Corporate courage vs Brexit bashfulness


We are slap-bang in the middle of ‘interesting times’. Leaders and potential leaders face monumental challenges, but also great opportunities. I’m referring not only to the political leaders caught in a whirligig of ‘What just happened?’ and a rollercoaster of ‘Who’s in control?’, but also to the business leaders as Brexit throws a firestarter of uncertainty into the tinderbox of our already VUCA world. At times of change and when the future path is less clear, people need confidence and clarity. They need it from the corporate world as well as their politicians.

So it was with dismay today that I saw a debate breaking out on the Facebook page of a friend of mine. He is a senior European Leader of a global multinational. His calm, considered comment on his personal disappointment over Brexit had provoked a response from one fellow businessman urging him not to publicly comment ‘because his staff, particularly some older ones, might disagree with him’.

I think this is wrong. Now, more than ever, we live in a world where corporate leaders must speak up for what they believe in.

We need leaders with heart and conscience to lead business; those people have to speak out and speak up.

Many people are cynical about businesspeople (almost as much as about politicians). If the corporate world muzzles leaders in companies who have a purpose; if leaders are too scared to speak out because some people will disagree with them, then that is a tragedy which will lead to even more disillusionment. We operate in a much more transparent world now. Organisation brands are built from inside out and customers and communities want to see in and see the truth. Leaders must be authentic and be guided by what they believe is right.

That means speaking up, even when they might find disagreement. People need guidance and like opinion and they expect smart business leaders to provide it. I’ve enjoyed Richard Branson’s eloquence during the Referendum, and Karren Brady’s thoughtful approach, among others.

We have a duty to share and communicate our voices. It’s easier and faster than ever to do so via social media. As long as we avoid it being ‘anti-social’ media; I do not enjoy the violence surrounding the debate. I want a world where we can debate things smartly and with respect.

I voted Remain. As someone who’d spent a lot of time working and living in different parts of Europe, with a business and clients across Europe, as an historian who’d studied European division and as someone who read widely about the subject, I chose to side with the overwhelming economic and political expertise. It seemed the right choice to me last week and still does now. Of course I know people who don’t agree with me, people who I like or respect. I know full well that it is a complicated issue. Some of my clients and potential business partners have a different perspective, so of course it’s vaguely tempting to keep quiet, for fear of damaging a profitable relationship. But we know the strongest brands are built on credibility, authenticity and trust; and the same is true for the relationships between people.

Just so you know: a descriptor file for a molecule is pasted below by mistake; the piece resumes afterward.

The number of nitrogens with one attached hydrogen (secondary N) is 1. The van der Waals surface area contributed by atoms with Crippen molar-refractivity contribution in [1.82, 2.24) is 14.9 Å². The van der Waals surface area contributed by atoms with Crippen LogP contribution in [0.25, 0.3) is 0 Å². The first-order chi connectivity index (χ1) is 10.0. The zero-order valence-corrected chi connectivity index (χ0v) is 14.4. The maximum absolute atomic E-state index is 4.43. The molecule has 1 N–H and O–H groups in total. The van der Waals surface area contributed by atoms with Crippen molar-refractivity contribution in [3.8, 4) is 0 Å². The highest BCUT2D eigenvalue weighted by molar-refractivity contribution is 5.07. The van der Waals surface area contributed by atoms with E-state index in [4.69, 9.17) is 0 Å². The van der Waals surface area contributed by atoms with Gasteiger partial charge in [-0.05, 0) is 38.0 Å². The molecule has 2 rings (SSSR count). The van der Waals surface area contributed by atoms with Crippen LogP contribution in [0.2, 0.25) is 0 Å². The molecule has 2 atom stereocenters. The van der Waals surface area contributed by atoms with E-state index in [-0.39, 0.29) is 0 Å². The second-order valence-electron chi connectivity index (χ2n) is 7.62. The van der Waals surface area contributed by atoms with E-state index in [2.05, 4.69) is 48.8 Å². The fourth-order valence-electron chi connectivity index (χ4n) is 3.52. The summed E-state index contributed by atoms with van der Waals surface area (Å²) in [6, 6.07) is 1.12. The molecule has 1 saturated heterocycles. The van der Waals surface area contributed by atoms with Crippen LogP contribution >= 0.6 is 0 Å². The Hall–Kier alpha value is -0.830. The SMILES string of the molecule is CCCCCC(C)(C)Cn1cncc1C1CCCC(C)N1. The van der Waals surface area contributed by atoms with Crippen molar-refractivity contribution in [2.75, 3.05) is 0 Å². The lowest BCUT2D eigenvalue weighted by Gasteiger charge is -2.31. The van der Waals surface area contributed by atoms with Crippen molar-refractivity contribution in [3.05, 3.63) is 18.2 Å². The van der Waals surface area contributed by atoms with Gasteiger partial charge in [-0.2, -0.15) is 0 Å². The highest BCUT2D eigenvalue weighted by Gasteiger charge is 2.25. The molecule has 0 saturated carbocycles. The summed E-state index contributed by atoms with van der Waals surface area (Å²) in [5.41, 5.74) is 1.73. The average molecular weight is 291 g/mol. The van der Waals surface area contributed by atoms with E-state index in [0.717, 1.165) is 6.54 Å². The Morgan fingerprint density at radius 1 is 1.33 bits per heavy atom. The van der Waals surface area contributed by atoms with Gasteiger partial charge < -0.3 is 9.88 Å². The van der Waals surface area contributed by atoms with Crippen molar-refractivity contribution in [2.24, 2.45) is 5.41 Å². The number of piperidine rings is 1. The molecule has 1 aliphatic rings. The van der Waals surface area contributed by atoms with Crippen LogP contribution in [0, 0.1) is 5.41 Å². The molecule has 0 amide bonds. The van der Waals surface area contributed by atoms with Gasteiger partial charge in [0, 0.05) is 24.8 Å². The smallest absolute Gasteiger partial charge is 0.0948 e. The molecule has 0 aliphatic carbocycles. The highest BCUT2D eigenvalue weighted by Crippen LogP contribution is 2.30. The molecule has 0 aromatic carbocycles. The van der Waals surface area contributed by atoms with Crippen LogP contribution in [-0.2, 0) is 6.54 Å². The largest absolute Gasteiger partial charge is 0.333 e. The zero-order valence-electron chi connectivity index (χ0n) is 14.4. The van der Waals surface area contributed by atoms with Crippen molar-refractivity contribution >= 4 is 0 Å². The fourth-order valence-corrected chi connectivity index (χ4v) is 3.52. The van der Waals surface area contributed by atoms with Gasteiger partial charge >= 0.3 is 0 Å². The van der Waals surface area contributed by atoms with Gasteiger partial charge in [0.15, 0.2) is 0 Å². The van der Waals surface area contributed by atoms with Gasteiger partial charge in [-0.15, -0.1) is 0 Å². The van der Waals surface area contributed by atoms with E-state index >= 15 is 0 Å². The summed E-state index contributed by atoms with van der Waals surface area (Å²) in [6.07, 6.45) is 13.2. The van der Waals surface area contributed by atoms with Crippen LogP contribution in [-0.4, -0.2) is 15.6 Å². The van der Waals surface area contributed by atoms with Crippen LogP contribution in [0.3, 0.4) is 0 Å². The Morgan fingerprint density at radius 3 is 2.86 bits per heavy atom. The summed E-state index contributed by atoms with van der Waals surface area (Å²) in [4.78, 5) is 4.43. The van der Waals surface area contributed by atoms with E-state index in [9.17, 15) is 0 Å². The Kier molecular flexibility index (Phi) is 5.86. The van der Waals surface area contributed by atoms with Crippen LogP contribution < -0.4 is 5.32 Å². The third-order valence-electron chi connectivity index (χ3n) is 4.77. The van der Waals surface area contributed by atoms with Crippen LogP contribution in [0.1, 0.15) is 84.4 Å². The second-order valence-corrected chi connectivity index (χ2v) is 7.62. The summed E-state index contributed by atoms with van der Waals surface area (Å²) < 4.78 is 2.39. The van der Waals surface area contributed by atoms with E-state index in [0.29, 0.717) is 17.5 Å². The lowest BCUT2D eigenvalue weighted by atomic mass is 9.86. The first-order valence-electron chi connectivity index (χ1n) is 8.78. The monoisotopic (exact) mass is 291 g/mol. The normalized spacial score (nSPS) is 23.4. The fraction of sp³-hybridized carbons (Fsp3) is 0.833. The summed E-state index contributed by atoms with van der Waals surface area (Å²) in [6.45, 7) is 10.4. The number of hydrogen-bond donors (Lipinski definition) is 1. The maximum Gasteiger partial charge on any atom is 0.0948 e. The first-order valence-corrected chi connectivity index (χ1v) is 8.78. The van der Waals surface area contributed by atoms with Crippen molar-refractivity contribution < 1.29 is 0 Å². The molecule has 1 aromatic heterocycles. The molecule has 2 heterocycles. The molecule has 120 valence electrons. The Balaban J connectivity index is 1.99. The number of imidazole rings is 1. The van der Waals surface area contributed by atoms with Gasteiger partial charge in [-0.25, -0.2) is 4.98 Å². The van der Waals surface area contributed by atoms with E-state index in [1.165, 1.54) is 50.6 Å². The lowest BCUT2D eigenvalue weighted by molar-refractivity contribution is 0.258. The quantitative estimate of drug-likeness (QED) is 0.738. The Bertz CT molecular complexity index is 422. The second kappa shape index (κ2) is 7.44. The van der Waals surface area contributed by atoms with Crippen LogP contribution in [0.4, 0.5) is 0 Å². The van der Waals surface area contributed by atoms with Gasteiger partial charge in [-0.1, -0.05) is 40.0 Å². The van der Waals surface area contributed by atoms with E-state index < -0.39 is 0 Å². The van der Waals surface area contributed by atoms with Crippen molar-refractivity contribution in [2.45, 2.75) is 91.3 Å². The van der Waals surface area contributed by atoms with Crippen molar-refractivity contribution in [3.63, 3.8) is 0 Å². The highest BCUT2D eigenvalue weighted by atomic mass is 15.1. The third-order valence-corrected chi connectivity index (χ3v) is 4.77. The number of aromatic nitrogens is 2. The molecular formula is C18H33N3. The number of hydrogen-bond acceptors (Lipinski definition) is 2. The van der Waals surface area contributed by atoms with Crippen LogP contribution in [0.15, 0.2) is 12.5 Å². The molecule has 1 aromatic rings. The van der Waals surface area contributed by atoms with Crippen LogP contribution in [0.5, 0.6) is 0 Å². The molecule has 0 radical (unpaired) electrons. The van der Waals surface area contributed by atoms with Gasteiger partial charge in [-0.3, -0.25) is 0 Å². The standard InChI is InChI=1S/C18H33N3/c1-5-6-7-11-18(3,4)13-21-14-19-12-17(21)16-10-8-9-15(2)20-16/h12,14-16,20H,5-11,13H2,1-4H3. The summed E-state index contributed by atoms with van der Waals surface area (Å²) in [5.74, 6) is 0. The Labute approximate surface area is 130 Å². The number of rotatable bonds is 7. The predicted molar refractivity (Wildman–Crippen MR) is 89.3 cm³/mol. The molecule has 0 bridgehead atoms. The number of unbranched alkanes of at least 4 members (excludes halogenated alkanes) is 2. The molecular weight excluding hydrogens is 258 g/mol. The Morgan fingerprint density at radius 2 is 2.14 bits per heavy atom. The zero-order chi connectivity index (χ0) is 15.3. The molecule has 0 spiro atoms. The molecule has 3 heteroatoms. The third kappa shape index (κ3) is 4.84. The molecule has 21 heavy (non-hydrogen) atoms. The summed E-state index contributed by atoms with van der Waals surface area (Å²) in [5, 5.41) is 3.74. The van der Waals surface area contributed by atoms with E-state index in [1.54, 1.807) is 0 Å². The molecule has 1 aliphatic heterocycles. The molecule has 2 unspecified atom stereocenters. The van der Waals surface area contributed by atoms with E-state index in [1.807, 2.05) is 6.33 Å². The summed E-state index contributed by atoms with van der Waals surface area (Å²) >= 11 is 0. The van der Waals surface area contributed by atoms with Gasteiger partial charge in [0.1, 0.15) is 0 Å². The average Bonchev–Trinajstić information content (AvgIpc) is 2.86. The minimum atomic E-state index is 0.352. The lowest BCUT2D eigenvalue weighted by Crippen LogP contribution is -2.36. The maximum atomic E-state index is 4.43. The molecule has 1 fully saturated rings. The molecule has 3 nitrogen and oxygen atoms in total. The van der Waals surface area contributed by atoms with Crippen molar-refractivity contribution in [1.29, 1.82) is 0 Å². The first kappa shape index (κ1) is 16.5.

So now is precisely the right time to speak up, to share with others what you believe. It is also the time to think smartly and quickly about how to lead the business world forward. The reality is we are operating in a fast-moving context where change and disruption is actually the only certainty. Those who lead businesses cannot know for sure what will hit their business next whether it’s a political situation, a natural disaster or a fast-growing tech disruptor popping up from left field to eat their breakfast. Brexit is just such a disruptor, we should not be bashful in talking about it.

Leaders must have courage; the courage to nimbly navigate the uncertainty and the courage to speak up and show their employees, their peers and their partners that they are human and that they care. 

Now more than ever, we must unite as businesses to work through the best next steps to do the right thing for this country, the people we employ and the world with which we trade. We can only do that with open dialogue and respectful debate. The last few days have been sobering and given everyone much pause for thought. Whether you think the votes and voices of others revealed Pride and Prejudice (or Sense and Sensibility), this is only the opening chapter of a long and important story. Each of us should have the courage to drive forward a future we believe in, to talk openly about that belief, debate it and then decide how we can work together to create a world that is better for us all.


Sophie Devonshire is the CEO at The Caffeine Partnership and an experienced business leader, entrepreneur & brand specialist who works with senior leaders to grow businesses at pace and with a clear sense of purpose.